What’s in your house?

What and interesting word, downsizing. Originally it was more commonly used to describe a business reducing it’s size. Now it’s usage includes referring to reducing the size of our homes/belongings. I learned that our main source of decor is framed family photos and kids ceramics.

We are in the midst of downsizing and cleaning out our home: 20+ years of collected stuff.  You learn alot about what you value (hoard) by what you find. It has been exhausting, overwhelming and illuminating.

Thankfully I had a trial run for cleaning out my house. Over the past year, my family cleaned out our childhood home. That was 50 years of “stuff”. I think it primed me for doing my house.  I also learned that some of the things I seem to collect (a gentler word than hoard) are hereditary.


My (original) family feels the need to save absolutely every piece of paper that has any writing space on it. This was not news to me, I grew up this way. What was news to me was the sheer volume. It is astounding and I still can’t part with it. This genetic tendency has not trickled down to my kids.

  • A piece of paper that has writing at one end will be cut down to size to save the blank portion.
  • Old notebooks that my kids used in school ~ if there are blank pages ~ it’s a keeper.
  • Leftover envelopes from mailings.
  • Pre-pinterest folders of things I intend to read. 
  •  I have scraps of papers with things my kids said growing up. I even dated this one, making the kids 13.5, 11, and 7 years old.


    Then there are notebooks and post-its in every shape and size. My penchant for paper seems to be well known as friends and family gift me notebooks/post-its that are either cute or beautiful. Each notebook/post-it pad tells it’s own story.

    Ziplock Bags:


    I have Ziplock bags in every shape and size. From 1″ in size to jumbo, if you need a Ziplock bag, I probably have it. I thought I was unique in this until we cleaned out my parent’s house. Seems this is another genetic tendency ~ Mom has Ziplock bags dating way back. And, yes, we kept them.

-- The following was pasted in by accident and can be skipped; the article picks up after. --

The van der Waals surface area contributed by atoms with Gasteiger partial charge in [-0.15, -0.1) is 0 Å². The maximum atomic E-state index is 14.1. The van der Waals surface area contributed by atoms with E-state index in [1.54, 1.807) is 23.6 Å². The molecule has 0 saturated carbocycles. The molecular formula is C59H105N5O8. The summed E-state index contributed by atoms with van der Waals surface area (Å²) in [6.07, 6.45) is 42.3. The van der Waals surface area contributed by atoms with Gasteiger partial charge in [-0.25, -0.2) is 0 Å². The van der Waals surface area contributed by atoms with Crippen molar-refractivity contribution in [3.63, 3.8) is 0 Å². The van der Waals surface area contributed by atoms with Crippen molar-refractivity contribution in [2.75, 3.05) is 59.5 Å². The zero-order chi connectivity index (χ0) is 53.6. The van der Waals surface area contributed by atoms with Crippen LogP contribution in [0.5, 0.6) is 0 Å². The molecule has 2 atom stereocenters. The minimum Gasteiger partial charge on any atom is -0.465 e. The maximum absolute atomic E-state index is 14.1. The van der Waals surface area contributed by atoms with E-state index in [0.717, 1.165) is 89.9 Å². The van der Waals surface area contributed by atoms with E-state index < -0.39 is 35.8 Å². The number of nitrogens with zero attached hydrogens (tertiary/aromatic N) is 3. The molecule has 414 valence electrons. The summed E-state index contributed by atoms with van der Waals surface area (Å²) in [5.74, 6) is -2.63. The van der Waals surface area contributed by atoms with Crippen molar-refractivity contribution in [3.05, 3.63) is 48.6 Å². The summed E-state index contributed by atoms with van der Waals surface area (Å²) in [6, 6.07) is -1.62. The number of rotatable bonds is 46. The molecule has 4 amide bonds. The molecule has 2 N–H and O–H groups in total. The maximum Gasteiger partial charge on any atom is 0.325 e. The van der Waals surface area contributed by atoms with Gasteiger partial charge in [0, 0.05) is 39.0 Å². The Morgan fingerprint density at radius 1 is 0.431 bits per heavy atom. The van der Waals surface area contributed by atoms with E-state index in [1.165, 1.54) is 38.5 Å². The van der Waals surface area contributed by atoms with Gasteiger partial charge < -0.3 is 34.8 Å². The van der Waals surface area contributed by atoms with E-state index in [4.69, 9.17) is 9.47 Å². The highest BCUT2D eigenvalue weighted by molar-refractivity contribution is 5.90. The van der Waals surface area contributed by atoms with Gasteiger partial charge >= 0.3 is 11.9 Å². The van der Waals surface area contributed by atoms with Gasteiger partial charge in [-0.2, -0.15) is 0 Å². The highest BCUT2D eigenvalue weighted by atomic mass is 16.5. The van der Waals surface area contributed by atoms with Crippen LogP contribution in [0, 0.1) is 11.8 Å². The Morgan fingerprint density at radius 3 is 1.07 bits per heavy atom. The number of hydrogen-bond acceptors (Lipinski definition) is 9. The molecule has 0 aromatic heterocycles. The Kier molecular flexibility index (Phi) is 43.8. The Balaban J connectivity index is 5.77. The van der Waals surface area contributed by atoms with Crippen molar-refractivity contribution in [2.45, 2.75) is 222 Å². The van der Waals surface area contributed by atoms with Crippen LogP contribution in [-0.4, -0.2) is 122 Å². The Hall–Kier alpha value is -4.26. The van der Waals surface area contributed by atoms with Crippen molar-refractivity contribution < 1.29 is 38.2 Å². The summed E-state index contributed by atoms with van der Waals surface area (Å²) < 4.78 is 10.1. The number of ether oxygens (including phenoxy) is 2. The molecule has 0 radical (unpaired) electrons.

While I never have a sharpie or highlighter, when I need one, I discovered an extensive collection of highlighters, pens, pencils, and sharpies. Who knew? All these years I have been in search of sharpies and they were scattered all over the house.

    Suffice to say, my bags have bags.

    • Tote bags 
    • Reusable shopping bags
    • Knitting bags
    • Project bags
    One thing I did not inherit was my mother’s desire to collect any container that could serve a future purpose.  
    I did find treasures along the way, like my first interchangeable needle kit. I think the missing needles are probably in some unfinished project languishing somewhere.

    My special Yarnia room is no more. The room has to look like an actual usable bedroom for showing. These people just don’t understand the magic of Yarnia. That was one of the saddest clean-outs for me.  Now my knit-life is in boxes that will need a further sort. There is a dedicated craft sale in my future with books, yarn, bags, etc.

    Apart from the paper, pens, and ziplock bags, everything has a story. I can remember who gave me each notebook. Each knitting bag has it’s own story of where I got it and why.

    What would a psychologist have to say about these collections? That I have a deep-seated need to not waste paper ~ maybe it’s the potential of stories and notes to be made. And clearly I am concerned that I will either not have the right bag when I need it (which, we all share). She certainly wouldn’t need a notebook and pen, I could provide her with both.

    What do you think you’d find in your house?

    Harry and Tucker took it in stride. Or should I say, they slept through it?